Cillian Sweeney- Waterford Technologies
Is buying a bigger box always the solution to a file management problem?
It’s no surprise for you to hear that the volumes of data within organisations are growing exponentially year on year. I mean just a few years ago it was nigh on impossible to send a 1 MB attachment with an email as it would either (i) crash the email system in place or (ii) if not, certainly incur the wrath of the IT Manager.
Likewise with file data, organisations such as construction companies & architects now save high resolution site photographs & drawings on their networks taking up vast amounts of storage space. Indeed one could say that those firms who would have been heavy users of paper historically are now the biggest users of storage as they have merely just transferred their huge paper volumes into a corresponding electronic form. Legal firms, financial organisations, local authorities all spring to mind.
So what do firms do to manage this situation?
Buy a box (such as a file server, SAN, etc) to store today’s data perhaps………..however what happens when that box starts to run out of space – buy a bigger box you might say.
Just last week I met with an organisation who have been buying bigger boxes as the organisation has evolved, yet seem to be only managing to keep their head above water regarding storage. Rather than just listen to me rabbit on about there being a better & more efficient way to manage their file data we just logged in remotely the day before and installed a pilot of our file archiving solution & the meeting was spent showing them their own data.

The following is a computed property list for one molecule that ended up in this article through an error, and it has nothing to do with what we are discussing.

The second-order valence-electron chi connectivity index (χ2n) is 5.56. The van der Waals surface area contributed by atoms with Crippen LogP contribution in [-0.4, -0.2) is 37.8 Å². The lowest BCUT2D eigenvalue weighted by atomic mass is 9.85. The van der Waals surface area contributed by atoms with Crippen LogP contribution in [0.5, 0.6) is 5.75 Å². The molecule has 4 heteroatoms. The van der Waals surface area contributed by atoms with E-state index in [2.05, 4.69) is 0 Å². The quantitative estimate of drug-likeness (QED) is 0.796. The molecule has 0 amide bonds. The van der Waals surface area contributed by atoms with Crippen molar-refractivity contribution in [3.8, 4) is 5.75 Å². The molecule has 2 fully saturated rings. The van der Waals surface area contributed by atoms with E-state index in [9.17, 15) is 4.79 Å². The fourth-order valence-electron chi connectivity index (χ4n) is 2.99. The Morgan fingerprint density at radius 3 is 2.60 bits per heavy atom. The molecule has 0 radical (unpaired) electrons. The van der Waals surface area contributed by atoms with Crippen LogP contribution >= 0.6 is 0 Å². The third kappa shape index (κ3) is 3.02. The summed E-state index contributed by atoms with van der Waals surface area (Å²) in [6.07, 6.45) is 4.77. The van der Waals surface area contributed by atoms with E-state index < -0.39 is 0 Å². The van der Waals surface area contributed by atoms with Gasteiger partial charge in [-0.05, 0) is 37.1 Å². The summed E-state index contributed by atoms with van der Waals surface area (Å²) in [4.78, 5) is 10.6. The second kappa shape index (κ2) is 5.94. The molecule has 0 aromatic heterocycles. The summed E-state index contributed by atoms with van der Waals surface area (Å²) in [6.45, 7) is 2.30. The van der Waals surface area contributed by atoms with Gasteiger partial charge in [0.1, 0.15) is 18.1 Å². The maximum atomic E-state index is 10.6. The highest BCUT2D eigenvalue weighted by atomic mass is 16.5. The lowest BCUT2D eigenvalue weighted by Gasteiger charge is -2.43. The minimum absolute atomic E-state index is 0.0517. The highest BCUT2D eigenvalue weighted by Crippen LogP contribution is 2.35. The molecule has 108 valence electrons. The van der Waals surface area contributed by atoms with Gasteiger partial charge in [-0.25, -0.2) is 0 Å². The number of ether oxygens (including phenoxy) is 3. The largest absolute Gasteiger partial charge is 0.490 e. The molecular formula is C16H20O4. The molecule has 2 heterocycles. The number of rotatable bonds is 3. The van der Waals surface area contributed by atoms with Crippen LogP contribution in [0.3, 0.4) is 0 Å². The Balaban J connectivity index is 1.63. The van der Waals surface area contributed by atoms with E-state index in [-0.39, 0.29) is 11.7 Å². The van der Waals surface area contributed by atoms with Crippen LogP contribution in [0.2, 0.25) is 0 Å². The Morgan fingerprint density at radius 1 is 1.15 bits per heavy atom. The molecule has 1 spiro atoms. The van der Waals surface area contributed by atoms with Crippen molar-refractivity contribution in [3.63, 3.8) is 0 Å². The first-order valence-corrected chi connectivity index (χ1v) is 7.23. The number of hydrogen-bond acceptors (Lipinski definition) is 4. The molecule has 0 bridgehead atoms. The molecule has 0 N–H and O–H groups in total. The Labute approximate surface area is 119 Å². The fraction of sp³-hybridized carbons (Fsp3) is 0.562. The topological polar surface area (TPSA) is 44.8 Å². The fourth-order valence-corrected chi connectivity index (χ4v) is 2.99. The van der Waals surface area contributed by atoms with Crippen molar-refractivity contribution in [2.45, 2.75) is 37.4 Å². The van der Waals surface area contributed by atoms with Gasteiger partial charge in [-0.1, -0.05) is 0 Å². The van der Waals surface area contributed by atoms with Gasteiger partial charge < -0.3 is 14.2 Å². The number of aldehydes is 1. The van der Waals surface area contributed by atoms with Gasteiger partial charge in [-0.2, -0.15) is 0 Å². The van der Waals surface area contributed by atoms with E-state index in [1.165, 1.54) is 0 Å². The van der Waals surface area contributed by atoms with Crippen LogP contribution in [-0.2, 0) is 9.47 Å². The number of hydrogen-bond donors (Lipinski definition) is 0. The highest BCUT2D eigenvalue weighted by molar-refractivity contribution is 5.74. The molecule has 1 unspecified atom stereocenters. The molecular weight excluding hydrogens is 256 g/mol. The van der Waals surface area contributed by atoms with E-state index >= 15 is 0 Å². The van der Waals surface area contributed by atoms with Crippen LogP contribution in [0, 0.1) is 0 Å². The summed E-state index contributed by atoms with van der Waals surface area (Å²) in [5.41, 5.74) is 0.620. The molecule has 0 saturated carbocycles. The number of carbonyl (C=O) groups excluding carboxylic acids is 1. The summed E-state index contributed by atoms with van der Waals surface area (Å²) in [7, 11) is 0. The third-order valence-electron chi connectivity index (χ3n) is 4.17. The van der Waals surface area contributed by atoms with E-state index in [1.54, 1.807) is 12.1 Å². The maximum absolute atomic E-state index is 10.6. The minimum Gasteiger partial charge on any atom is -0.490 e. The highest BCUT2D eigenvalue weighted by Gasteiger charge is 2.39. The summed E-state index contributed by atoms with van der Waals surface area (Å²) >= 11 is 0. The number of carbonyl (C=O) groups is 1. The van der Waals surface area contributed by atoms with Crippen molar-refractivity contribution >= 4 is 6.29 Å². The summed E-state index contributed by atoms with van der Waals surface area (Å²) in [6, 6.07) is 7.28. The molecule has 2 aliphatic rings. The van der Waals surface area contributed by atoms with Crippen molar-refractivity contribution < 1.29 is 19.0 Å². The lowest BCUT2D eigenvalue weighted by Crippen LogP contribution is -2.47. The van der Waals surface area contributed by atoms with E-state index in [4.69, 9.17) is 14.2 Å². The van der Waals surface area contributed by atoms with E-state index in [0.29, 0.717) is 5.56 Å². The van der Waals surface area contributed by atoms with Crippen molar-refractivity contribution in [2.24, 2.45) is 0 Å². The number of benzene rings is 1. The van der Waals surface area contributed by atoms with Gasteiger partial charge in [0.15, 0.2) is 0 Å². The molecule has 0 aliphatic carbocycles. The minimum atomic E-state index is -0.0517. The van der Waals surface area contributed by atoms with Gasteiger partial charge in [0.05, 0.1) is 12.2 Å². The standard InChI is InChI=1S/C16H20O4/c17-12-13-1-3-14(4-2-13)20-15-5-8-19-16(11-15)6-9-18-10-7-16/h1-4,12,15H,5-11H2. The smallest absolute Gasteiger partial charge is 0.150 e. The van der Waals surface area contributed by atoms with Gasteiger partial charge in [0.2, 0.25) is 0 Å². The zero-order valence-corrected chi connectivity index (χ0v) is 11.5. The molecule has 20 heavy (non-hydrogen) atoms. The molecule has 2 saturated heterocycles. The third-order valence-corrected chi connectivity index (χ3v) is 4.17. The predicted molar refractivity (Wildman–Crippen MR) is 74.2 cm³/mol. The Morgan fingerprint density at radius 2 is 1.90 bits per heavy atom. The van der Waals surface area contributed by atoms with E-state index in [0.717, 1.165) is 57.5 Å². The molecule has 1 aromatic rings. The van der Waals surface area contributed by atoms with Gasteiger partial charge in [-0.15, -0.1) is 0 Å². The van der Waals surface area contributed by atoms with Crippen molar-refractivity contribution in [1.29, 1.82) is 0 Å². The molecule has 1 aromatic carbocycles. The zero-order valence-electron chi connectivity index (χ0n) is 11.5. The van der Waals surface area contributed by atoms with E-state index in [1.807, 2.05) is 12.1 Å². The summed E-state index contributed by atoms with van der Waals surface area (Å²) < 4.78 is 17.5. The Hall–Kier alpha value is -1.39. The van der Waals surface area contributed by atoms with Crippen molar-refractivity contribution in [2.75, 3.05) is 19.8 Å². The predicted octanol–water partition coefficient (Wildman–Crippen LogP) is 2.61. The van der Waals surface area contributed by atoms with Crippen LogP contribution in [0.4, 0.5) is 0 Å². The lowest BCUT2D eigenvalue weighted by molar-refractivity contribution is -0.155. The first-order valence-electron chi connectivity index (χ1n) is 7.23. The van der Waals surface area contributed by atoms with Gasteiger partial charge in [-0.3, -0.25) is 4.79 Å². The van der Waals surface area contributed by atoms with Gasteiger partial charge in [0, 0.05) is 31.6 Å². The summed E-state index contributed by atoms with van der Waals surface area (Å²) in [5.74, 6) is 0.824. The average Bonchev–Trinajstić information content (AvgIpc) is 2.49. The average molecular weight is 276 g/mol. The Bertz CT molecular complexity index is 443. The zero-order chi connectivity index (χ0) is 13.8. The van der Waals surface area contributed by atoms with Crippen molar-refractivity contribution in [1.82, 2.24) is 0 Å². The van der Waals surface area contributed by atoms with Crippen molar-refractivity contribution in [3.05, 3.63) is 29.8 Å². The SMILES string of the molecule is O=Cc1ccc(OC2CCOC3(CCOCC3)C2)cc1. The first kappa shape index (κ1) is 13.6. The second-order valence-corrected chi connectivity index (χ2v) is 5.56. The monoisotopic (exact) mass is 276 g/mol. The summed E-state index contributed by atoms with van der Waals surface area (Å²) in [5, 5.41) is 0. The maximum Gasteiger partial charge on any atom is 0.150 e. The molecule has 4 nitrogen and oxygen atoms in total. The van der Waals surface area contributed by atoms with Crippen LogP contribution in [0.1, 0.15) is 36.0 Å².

Here were the results;
- A review of his G drive at the Liverpool office showed it contained 2TB of data
- There were 330,000 spreadsheets of which 281,000 of them have not been modified in 2 years+
- 144,000 spreadsheets have not been accessed in more than 2 years
- There are 38,800 mpegs of which 1,500 have not been accessed in 1 year+
- 36,000 mpegs have not been modified is 1 year+
- There are 1.5 million files in the 2TB
- The top 20 file types account for 1.97 of the 2TB of data
- File data was broken down as follows; Mpegs 19%, PPT’s 17%, Office 2010 (predominantly power point presentations 15%, Zip files 11%, Spreadsheets 8%, DDF’s 6%, WPV’s 2%
- The top 10 file types account for 84% of the 2 TB
- 351GB would be saved if all mpegs were archived after 1 year, 252GB would be saved if all mpegs were archived after 3 years, 151 GB would be saved if all mpegs were archived after 5 years
- Just one person accounted for 370GB of the 2TB
- The top 20 files account for 3% of total data
- De duplicating file data using this file archiving solution would see the data volume reduced to 1.1Tb approx.
- Duplicate data is 177GB or 9% of the 2TB
- There are 6 Mpegs of around 622MB in size on the network
- One 305MB movie could be stubbed leaving behind just a 1KB link while a305MB file could be reduced to 7MB via stubbing
- If the entire G drive was deleted File Archiver would act as a DR & recover it fully at a click of a button
When asked if he would like us to uninstall the pilot, the IT Manager insisted that it remained in place & we came to a commercial arrangement within 30 mins.
So to find out how you can avoid having to buy bigger boxes to store & create bigger IT headaches let us help.